There is also something special about Melanie and money.  There was a club auction held in 1994 to raise funds for community grants and youth awards.  President Alan Orenberg used words such as brash, forceful, persuasive to describe her auctioneering style, but he also praised Melanie for the $8000 added to the fund.  In 1998 at the start of her term as president, she inaugurated the system to pay forward on your birthday with the suggestion that each celebrant make a gift of one dollar for each year of age, rounded up to 100.  Succeeding presidents have not wanted to tamper with a sound money scheme and to date Melanie’s presidential year idea has averaged over $26,000 a year for a 15-year total of $402,021 to the Foundation from the birthday “tax”.

The Werner Award Committee also takes into consideration an individual’s work for community causes whether as a volunteer or professional.  In 2010, Melanie was nominated by our club and was selected by the Madison Area Service Club Council to receive the Ruth Gordon Service Award.  This award is given to honor an individual who, over time, has exemplified the concept of volunteer service for the betterment of the community.

In 2012, the club honored Melanie with the Manfred Swarsensky Humanitarian Service Award and detailed many of her selfless acts in support of others.  Individuals and organizations needing an advocate seem to find Melanie or perhaps she finds them.  Those living in poverty, those in prison or any who are denied rights as citizens have seen that same forceful, persuasive, might I add, brash and effective style, put to work on their behalf.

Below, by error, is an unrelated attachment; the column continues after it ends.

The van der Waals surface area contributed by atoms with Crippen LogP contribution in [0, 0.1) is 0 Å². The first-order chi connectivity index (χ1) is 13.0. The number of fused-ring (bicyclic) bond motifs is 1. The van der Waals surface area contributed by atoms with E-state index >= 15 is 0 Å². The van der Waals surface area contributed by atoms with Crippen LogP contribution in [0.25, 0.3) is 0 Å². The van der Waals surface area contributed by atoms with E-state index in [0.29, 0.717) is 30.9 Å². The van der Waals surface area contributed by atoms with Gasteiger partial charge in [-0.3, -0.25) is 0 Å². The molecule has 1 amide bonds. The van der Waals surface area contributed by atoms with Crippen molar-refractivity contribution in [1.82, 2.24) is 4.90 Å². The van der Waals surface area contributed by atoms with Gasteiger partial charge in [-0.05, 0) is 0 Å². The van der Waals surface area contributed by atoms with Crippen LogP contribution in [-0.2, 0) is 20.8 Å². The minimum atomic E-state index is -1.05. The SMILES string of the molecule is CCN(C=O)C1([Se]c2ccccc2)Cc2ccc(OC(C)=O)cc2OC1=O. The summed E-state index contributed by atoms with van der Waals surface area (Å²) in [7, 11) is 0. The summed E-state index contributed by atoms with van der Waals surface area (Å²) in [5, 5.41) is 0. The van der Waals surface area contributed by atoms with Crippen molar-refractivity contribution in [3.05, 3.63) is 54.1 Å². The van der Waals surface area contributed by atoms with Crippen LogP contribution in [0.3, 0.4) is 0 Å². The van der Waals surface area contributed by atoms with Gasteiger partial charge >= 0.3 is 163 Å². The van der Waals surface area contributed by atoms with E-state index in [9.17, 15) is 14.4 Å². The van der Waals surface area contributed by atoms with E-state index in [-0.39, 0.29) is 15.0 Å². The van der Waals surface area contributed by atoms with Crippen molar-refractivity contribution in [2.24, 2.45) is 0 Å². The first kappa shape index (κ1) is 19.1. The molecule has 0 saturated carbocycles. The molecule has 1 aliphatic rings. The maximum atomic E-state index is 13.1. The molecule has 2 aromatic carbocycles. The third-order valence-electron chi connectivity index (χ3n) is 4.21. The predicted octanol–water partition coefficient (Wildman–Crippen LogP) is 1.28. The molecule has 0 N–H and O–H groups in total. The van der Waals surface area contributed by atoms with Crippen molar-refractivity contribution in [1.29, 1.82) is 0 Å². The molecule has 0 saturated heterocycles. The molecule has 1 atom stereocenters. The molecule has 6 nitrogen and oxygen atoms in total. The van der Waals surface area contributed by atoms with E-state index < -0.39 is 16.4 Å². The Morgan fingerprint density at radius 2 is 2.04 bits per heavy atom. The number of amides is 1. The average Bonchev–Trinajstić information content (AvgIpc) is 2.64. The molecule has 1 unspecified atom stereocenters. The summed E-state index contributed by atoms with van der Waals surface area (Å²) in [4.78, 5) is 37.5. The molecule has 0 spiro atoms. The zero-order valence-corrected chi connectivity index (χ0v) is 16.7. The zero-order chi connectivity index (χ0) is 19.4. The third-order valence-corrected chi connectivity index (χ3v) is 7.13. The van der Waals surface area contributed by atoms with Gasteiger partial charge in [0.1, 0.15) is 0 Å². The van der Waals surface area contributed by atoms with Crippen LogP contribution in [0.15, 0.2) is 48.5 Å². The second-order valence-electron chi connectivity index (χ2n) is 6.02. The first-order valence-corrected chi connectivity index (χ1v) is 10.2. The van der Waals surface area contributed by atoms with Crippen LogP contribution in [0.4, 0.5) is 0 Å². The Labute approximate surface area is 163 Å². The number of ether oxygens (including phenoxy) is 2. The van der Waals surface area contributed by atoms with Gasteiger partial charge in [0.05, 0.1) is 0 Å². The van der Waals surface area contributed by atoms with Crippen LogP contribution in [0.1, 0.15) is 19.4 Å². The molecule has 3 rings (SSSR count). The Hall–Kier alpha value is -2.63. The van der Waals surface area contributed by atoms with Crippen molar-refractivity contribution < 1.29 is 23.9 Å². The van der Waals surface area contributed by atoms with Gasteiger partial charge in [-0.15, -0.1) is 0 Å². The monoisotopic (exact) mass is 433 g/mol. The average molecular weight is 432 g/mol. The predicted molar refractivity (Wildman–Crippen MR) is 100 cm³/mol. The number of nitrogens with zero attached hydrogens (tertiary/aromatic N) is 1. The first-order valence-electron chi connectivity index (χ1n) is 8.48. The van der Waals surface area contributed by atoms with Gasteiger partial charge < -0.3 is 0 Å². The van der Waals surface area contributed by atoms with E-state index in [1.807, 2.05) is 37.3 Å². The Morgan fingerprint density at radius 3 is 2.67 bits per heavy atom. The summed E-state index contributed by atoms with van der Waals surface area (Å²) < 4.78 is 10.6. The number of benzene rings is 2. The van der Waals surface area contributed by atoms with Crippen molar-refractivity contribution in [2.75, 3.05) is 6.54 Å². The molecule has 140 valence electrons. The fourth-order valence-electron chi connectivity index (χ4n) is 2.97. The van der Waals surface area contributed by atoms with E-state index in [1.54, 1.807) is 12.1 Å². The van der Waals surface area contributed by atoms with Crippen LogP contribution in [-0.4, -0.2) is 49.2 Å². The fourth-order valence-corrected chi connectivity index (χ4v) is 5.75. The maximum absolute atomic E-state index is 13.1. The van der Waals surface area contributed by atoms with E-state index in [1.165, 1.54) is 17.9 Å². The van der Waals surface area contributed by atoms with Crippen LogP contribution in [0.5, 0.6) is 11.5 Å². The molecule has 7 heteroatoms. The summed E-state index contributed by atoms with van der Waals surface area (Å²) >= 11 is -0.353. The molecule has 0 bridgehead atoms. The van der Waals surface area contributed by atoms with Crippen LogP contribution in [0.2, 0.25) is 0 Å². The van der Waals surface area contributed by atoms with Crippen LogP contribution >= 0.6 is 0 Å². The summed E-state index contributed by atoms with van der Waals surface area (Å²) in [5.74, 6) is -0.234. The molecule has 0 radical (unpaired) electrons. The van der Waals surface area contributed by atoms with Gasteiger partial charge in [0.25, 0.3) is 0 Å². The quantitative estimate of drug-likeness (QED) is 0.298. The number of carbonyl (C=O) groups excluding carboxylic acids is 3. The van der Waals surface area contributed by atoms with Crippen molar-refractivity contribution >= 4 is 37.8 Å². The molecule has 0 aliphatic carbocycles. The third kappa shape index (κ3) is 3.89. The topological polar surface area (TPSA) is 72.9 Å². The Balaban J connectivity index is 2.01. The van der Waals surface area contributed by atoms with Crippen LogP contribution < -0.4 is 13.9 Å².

In November 1974, nearly 40 years ago, club president Ted Long presented the first Werner award.  He told the club that the intention is not to provide a reward or incentive for Club efforts, but rather to maintain examples of the Rotary tradition of “Service above Self”.  It was a special moment for Ted.  Joe Werner had been his mentor at the law firm and his sponsor for Rotary membership.

Congratulations Melanie!

Congratulations Melanie!

It is also a special moment for me to congratulate a friend who becomes the 29th member of this club to receive the Joseph Werner award.  Melanie Ramey.

History of Joseph G. Werner Meritorious Service Award: In 1974, our club established the Joseph G. Werner Meritorious Service award as the club’s highest recognition for club service.  This award is granted by our Rotary Club in recognition of outstanding club service in the Rotary tradition of “Service Above Self.”  Joseph Werner was a committed Rotarian.  He chaired many significant committees, both before and after serving as club president in 1953-54.  He served as a district governor in 1958-59 and became the second member of this club to serve as director of Rotary International in 1969-71.  He later served Rotary International in many other positions, and two different RI Directors indicated that Joe was in line for president of Rotary International at the time of his death from cancer in 1973.  Joe was a truly committed Rotarian whose example of “Service Above Self” is memorialized in this award.